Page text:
26 June, 2015
From VOA Learning English, this is the Economics Report.
The United States Congress has given President Barack Obama a powerful tool to get trade deals approved. Congress approved what is called "fast track" authority to help Mr. Obama and future presidents negotiate trade agreements. The expanded powers are designed to protect proposed agreements from congressional changes.
Wednesday night, the Senate voted on Trade Promotion Authority, or TPA.
Colorado Senator Cory Gardner spoke on the Senate floor.
"Is any member wishing to change their vote? On this vote, the ayes are 60, and the nays are 38. The motion to concur in the House amendment to the Senate amendment HR 2146 is agreed to."
The bill's approval increases chances for two of the biggest trade deals in U.S. history. Under TPA, the Trans-Pacific Partnership and the Transatlantic Trade and Investment Partnership would be approved with simple-majority votes in Congress. Lawmakers could not amend the agreements.
The House of Representatives has already approved the TPA bill. President Obama is expected to sign it into law.
Two weeks ago, TPA's supporters feared the bill would not get congressional approval. House members blocked trade legislation by voting down a re-training bill for American workers displaced by foreign competition. House Democratic Leader Nancy Pelosi announced on Wednesday she would vote for the measure. She had led House Democrats in opposing it earlier this month. She spoke after the Senate was prepared to support the retraining legislation.
The sudden increase in support for free trade saddened its opponents, like Independent Senator Bernie Sanders. "It's a great day for the big-money interests, not a great day for working families," he said. Mr. Sanders added, "This trade agreement will continue the policies that have cost us millions of decent-paying jobs."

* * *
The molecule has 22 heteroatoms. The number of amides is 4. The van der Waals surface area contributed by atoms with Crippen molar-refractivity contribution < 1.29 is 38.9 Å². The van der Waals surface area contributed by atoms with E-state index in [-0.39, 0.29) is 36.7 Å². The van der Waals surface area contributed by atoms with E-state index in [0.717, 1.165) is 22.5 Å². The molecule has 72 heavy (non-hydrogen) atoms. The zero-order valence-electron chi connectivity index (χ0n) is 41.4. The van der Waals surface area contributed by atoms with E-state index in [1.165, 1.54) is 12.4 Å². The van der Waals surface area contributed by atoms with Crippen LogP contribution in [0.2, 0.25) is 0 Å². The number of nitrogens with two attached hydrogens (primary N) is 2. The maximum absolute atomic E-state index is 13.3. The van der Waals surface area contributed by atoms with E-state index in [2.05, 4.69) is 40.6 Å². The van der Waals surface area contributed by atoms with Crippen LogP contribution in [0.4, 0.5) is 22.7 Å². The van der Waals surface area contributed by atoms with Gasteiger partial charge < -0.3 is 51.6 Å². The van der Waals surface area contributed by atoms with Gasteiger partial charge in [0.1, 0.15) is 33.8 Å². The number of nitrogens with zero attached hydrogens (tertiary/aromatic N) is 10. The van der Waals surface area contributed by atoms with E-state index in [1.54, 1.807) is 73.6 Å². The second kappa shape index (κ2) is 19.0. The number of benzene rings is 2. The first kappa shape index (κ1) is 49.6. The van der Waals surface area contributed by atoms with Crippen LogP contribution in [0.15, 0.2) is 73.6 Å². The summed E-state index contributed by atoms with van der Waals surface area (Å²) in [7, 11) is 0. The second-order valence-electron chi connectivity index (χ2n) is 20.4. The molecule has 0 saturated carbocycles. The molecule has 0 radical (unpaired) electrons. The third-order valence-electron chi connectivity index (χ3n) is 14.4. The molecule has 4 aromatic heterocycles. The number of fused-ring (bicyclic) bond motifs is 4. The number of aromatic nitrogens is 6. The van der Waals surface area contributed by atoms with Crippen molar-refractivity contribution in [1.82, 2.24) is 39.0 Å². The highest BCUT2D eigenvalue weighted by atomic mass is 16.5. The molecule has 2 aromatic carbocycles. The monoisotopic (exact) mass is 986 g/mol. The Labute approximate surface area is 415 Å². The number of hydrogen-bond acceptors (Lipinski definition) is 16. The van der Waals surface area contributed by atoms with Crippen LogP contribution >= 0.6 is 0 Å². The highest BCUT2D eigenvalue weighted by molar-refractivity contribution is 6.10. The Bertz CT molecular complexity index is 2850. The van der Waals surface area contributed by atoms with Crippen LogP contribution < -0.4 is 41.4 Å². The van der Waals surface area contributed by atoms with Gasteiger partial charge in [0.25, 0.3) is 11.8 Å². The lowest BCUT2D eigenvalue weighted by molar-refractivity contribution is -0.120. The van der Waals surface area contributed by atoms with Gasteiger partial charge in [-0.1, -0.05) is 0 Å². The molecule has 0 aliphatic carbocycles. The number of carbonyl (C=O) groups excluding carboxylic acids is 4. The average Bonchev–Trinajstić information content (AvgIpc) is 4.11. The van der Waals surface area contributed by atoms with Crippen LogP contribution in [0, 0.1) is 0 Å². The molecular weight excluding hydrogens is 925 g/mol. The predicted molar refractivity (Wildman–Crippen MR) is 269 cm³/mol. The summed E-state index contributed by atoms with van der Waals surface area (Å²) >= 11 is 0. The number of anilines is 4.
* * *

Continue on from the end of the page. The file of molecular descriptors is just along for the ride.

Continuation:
Environmental groups and labor unions also oppose "fast track" authority. Jim Hoffa heads the Teamsters Union, which represents American truck drivers. He said that "History shows it makes no sense to give a quick up-or-down vote to bad trade deals like the TPP that will only ship jobs overseas and lower wages in the U.S."
The trade battle produced rare, political alliances in Washington. On this issue, President Obama has had strong support from Republican congressional leaders. Yet the Republican leaders work against the president's proposals on almost every other issue. TPA sharply divided Democratic lawmakers. They were the targets of serious lobbying efforts from activists on both sides.
And that's the Economics Report. I'm Mario Ritter.
VOA's Michael Bowman reported on this story from Washington. George Grow adapted it for Learning English. Mario Ritter was the editor.
Words in This Story
authority – n. legal power; the power to make decisions
aye(s) – n. a yes vote
nay(s) – n. a no vote
concur – v. to agree with someone or something
lobbying – adj. related to efforts to influence government officials